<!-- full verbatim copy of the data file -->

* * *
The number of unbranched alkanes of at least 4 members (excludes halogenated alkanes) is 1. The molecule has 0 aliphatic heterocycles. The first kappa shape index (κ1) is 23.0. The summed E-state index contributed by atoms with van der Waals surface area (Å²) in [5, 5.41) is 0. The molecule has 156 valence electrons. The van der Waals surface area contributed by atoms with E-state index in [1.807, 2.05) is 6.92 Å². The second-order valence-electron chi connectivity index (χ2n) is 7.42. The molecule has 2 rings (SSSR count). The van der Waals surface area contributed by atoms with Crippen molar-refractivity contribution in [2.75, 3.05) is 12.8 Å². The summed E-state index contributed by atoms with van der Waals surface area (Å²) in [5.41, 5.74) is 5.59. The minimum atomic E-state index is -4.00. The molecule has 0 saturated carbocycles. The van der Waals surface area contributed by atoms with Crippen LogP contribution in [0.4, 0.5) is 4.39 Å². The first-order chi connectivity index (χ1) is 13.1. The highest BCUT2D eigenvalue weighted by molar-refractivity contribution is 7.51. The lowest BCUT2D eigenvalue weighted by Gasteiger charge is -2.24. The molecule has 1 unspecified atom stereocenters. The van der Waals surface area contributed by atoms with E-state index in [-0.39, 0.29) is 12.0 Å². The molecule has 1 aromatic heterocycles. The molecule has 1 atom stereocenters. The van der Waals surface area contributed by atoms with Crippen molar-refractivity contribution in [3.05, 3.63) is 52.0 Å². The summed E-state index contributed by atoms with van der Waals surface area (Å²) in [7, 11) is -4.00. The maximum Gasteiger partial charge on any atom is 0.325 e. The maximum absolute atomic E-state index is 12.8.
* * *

The number of unbranched alkanes of at least 4 members (excludes halogenated alkanes) is 1. The molecule has 0 aliphatic heterocycles. The first kappa shape index (κ1) is 23.0. The summed E-state index contributed by atoms with van der Waals surface area (Å²) in [5, 5.41) is 0. The molecule has 156 valence electrons. The van der Waals surface area contributed by atoms with E-state index in [1.807, 2.05) is 6.92 Å². The second-order valence-electron chi connectivity index (χ2n) is 7.42. The molecule has 2 rings (SSSR count). The van der Waals surface area contributed by atoms with Crippen molar-refractivity contribution in [2.75, 3.05) is 12.8 Å². The summed E-state index contributed by atoms with van der Waals surface area (Å²) in [5.41, 5.74) is 5.59. The minimum atomic E-state index is -4.00. The molecule has 0 saturated carbocycles. The van der Waals surface area contributed by atoms with Crippen LogP contribution in [0.4, 0.5) is 4.39 Å². The first-order chi connectivity index (χ1) is 13.1. The highest BCUT2D eigenvalue weighted by molar-refractivity contribution is 7.51. The lowest BCUT2D eigenvalue weighted by Gasteiger charge is -2.24. The molecule has 1 unspecified atom stereocenters. The van der Waals surface area contributed by atoms with E-state index in [-0.39, 0.29) is 12.0 Å². The molecule has 1 aromatic heterocycles. The molecule has 1 atom stereocenters. The van der Waals surface area contributed by atoms with Crippen molar-refractivity contribution in [3.05, 3.63) is 52.0 Å². The summed E-state index contributed by atoms with van der Waals surface area (Å²) in [7, 11) is -4.00. The maximum Gasteiger partial charge on any atom is 0.325 e. The maximum absolute atomic E-state index is 12.8.